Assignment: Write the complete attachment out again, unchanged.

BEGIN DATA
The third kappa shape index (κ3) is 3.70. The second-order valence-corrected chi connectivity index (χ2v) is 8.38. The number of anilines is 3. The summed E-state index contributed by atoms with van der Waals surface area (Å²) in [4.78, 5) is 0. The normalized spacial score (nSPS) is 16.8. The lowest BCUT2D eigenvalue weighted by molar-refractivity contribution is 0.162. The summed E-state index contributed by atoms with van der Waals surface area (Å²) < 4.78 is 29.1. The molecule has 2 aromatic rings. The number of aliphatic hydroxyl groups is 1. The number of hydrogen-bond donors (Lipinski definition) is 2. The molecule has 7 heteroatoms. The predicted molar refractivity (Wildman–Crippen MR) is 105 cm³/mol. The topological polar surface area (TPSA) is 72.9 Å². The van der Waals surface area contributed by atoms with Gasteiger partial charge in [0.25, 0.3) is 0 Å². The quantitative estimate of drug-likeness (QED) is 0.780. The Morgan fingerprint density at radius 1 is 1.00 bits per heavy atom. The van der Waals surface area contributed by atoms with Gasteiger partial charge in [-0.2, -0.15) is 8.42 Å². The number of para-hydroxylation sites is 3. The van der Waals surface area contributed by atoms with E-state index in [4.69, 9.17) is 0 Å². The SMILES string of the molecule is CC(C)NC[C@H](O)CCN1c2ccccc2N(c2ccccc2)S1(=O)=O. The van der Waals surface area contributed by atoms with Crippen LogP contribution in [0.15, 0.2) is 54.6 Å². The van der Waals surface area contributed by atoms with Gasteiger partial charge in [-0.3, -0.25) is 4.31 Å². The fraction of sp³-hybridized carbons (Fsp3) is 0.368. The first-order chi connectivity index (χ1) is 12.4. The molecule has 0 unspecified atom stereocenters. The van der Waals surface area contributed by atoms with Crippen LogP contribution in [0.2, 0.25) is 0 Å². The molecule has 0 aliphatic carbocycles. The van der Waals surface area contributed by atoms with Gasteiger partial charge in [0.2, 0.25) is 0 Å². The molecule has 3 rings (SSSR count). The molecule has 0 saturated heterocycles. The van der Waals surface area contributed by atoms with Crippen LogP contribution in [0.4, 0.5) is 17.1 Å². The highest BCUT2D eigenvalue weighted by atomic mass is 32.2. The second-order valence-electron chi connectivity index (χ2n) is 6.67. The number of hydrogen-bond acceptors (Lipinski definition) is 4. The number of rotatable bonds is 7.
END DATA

The third kappa shape index (κ3) is 3.70. The second-order valence-corrected chi connectivity index (χ2v) is 8.38. The number of anilines is 3. The summed E-state index contributed by atoms with van der Waals surface area (Å²) in [4.78, 5) is 0. The normalized spacial score (nSPS) is 16.8. The lowest BCUT2D eigenvalue weighted by molar-refractivity contribution is 0.162. The summed E-state index contributed by atoms with van der Waals surface area (Å²) < 4.78 is 29.1. The molecule has 2 aromatic rings. The number of aliphatic hydroxyl groups is 1. The number of hydrogen-bond donors (Lipinski definition) is 2. The molecule has 7 heteroatoms. The predicted molar refractivity (Wildman–Crippen MR) is 105 cm³/mol. The topological polar surface area (TPSA) is 72.9 Å². The van der Waals surface area contributed by atoms with Gasteiger partial charge in [0.25, 0.3) is 0 Å². The quantitative estimate of drug-likeness (QED) is 0.780. The Morgan fingerprint density at radius 1 is 1.00 bits per heavy atom. The van der Waals surface area contributed by atoms with Gasteiger partial charge in [-0.2, -0.15) is 8.42 Å². The number of para-hydroxylation sites is 3. The van der Waals surface area contributed by atoms with E-state index in [4.69, 9.17) is 0 Å². The SMILES string of the molecule is CC(C)NC[C@H](O)CCN1c2ccccc2N(c2ccccc2)S1(=O)=O. The van der Waals surface area contributed by atoms with Crippen LogP contribution in [0.15, 0.2) is 54.6 Å². The van der Waals surface area contributed by atoms with Gasteiger partial charge in [-0.3, -0.25) is 4.31 Å². The fraction of sp³-hybridized carbons (Fsp3) is 0.368. The first-order chi connectivity index (χ1) is 12.4. The molecule has 0 unspecified atom stereocenters. The van der Waals surface area contributed by atoms with Crippen LogP contribution in [0.2, 0.25) is 0 Å². The molecule has 0 aliphatic carbocycles. The van der Waals surface area contributed by atoms with Gasteiger partial charge in [0.2, 0.25) is 0 Å². The molecule has 3 rings (SSSR count). The molecule has 0 saturated heterocycles. The van der Waals surface area contributed by atoms with Crippen LogP contribution in [0.4, 0.5) is 17.1 Å². The highest BCUT2D eigenvalue weighted by atomic mass is 32.2. The second-order valence-electron chi connectivity index (χ2n) is 6.67. The number of hydrogen-bond acceptors (Lipinski definition) is 4. The number of rotatable bonds is 7.